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Supremely Romantic: Letter Reveals William Rehnquist Proposed To Sandra Day O’Connor

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Kevin Daley Supreme Court correspondent
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The author of a forthcoming biography on former Justice Sandra Day O’Connor has recovered a letter revealing that the late Chief Justice William Rehnquist asked to marry her while she was a student at Stanford Law School.

Though the pair have acknowledged that they were romantically involved as law students, new research suggests their relationship was more serious than previously understood.

“It was just an amazing accident of history that my mom and her friend and law school classmate ended up on the Supreme Court together,” Jay O’Connor, the former justice’s son, told NPR, the first to report on Rehnquist’s proposal.

The acclaimed biographer Evan Thomas will publish a history of O’Connor’s life and times called “First” in March 2019. Thomas found a letter from Rehnquist among O’Connor’s correspondence dated to the early 1950s, in which he asked to see her about a pressing matter.

“To be specific, Sandy, will you marry me this summer?” the letter reads.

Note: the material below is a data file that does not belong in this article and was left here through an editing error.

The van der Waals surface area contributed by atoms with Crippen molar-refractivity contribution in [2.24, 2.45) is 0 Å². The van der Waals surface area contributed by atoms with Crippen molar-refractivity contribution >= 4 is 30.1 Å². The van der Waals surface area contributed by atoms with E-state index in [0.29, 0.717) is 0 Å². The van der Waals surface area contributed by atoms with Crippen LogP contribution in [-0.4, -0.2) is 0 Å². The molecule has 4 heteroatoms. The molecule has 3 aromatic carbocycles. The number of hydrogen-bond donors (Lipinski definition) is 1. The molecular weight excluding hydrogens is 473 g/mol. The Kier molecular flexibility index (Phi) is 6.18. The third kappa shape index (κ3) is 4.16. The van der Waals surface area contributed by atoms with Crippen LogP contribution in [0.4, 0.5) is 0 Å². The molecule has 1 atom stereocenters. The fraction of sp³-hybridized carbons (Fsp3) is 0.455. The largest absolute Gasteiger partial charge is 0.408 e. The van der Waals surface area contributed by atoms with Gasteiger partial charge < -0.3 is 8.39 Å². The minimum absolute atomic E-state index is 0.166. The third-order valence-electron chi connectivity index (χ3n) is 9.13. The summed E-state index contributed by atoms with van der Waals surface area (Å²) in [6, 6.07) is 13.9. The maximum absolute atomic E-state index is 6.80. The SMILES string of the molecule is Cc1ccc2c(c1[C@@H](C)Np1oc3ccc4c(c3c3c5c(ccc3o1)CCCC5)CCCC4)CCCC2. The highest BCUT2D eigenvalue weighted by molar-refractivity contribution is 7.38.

O’Connor apparently declined, as she married John Jay O’Connor III in 1952 — John and Sandra were also Stanford classmates. Rehnquist would marry Nan Cornell, a CIA analyst.

Rehnquist and O’Connor remained friends after their ill-fated romance, and socialized regularly in Phoenix, where they both practiced law in the 1960s. (RELATED: The American Legion Is Asking The Supreme Court To Save A Cross-Shaped War Memorial)

“Not only did they have a wonderful working relationship for over 25 years on the court they had a wonderful friendship their entire life,” Jay O’Connor told NPR.

Chief Justice William Rehnquist, bottom row at center, seated next to Justice Sandra Day O'Connor in 2003. (Reuters)

Chief Justice William Rehnquist, bottom row at center, seated next to Justice Sandra Day O’Connor in 2003. (Reuters)

President Richard Nixon appointed Rehnquist to the Supreme Court in 1971. He was elevated to chief justice in 1986 by President Ronald Reagan. Reagan also tapped O’Connor for the high court in 1981, fulfilling a campaign pledge to appoint the first woman to the nation’s highest judicial tribunal. Rehnquist died in office in September 2005, two months after O’Connor announced she would leave the Court pending the confirmation of her successor.

In an open letter to the American public released on Oct. 23, O’Connor revealed that she has been diagnosed with dementia — and possibly Alzheimer’s disease — prompting her withdrawal from public life.

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